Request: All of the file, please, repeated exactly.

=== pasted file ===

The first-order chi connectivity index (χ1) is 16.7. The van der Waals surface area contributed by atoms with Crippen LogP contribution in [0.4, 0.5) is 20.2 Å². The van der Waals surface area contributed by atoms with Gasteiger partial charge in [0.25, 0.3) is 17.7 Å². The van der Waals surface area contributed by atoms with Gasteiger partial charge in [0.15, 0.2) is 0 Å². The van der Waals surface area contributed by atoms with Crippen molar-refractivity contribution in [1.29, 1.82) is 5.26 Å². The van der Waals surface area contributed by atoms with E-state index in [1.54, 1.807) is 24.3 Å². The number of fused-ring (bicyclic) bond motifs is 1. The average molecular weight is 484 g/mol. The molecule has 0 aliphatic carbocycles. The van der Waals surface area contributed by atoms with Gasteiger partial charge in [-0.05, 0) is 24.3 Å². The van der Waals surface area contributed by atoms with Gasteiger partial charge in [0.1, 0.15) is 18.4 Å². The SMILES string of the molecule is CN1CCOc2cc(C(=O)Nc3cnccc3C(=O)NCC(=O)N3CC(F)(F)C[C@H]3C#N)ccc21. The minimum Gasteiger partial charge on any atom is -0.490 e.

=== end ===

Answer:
The first-order chi connectivity index (χ1) is 16.7. The van der Waals surface area contributed by atoms with Crippen LogP contribution in [0.4, 0.5) is 20.2 Å². The van der Waals surface area contributed by atoms with Gasteiger partial charge in [0.25, 0.3) is 17.7 Å². The van der Waals surface area contributed by atoms with Gasteiger partial charge in [0.15, 0.2) is 0 Å². The van der Waals surface area contributed by atoms with Crippen molar-refractivity contribution in [1.29, 1.82) is 5.26 Å². The van der Waals surface area contributed by atoms with E-state index in [1.54, 1.807) is 24.3 Å². The number of fused-ring (bicyclic) bond motifs is 1. The average molecular weight is 484 g/mol. The molecule has 0 aliphatic carbocycles. The van der Waals surface area contributed by atoms with Gasteiger partial charge in [-0.05, 0) is 24.3 Å². The van der Waals surface area contributed by atoms with Gasteiger partial charge in [0.1, 0.15) is 18.4 Å². The SMILES string of the molecule is CN1CCOc2cc(C(=O)Nc3cnccc3C(=O)NCC(=O)N3CC(F)(F)C[C@H]3C#N)ccc21. The minimum Gasteiger partial charge on any atom is -0.490 e.